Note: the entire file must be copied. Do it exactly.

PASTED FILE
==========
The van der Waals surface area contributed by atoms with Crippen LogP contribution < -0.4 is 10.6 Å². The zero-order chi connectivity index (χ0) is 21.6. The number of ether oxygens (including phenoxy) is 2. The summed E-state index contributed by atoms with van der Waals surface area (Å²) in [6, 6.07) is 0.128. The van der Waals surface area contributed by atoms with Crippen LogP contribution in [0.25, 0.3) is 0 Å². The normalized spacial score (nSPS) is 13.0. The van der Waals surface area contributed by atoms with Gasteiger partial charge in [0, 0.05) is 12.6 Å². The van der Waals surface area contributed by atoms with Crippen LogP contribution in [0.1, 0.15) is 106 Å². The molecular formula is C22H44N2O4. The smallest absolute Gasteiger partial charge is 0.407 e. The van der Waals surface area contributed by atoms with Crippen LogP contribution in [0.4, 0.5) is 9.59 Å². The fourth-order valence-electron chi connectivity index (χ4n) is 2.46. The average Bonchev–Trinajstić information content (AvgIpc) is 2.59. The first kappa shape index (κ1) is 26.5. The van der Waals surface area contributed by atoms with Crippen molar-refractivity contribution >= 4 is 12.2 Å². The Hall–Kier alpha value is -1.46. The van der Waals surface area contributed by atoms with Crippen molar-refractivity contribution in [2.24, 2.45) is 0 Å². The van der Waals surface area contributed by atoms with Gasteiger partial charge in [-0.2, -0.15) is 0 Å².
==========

The van der Waals surface area contributed by atoms with Crippen LogP contribution < -0.4 is 10.6 Å². The zero-order chi connectivity index (χ0) is 21.6. The number of ether oxygens (including phenoxy) is 2. The summed E-state index contributed by atoms with van der Waals surface area (Å²) in [6, 6.07) is 0.128. The van der Waals surface area contributed by atoms with Crippen LogP contribution in [0.25, 0.3) is 0 Å². The normalized spacial score (nSPS) is 13.0. The van der Waals surface area contributed by atoms with Gasteiger partial charge in [0, 0.05) is 12.6 Å². The van der Waals surface area contributed by atoms with Crippen LogP contribution in [0.1, 0.15) is 106 Å². The molecular formula is C22H44N2O4. The smallest absolute Gasteiger partial charge is 0.407 e. The van der Waals surface area contributed by atoms with Crippen LogP contribution in [0.4, 0.5) is 9.59 Å². The fourth-order valence-electron chi connectivity index (χ4n) is 2.46. The average Bonchev–Trinajstić information content (AvgIpc) is 2.59. The first kappa shape index (κ1) is 26.5. The van der Waals surface area contributed by atoms with Crippen molar-refractivity contribution >= 4 is 12.2 Å². The Hall–Kier alpha value is -1.46. The van der Waals surface area contributed by atoms with Crippen molar-refractivity contribution in [2.24, 2.45) is 0 Å². The van der Waals surface area contributed by atoms with Gasteiger partial charge in [-0.2, -0.15) is 0 Å².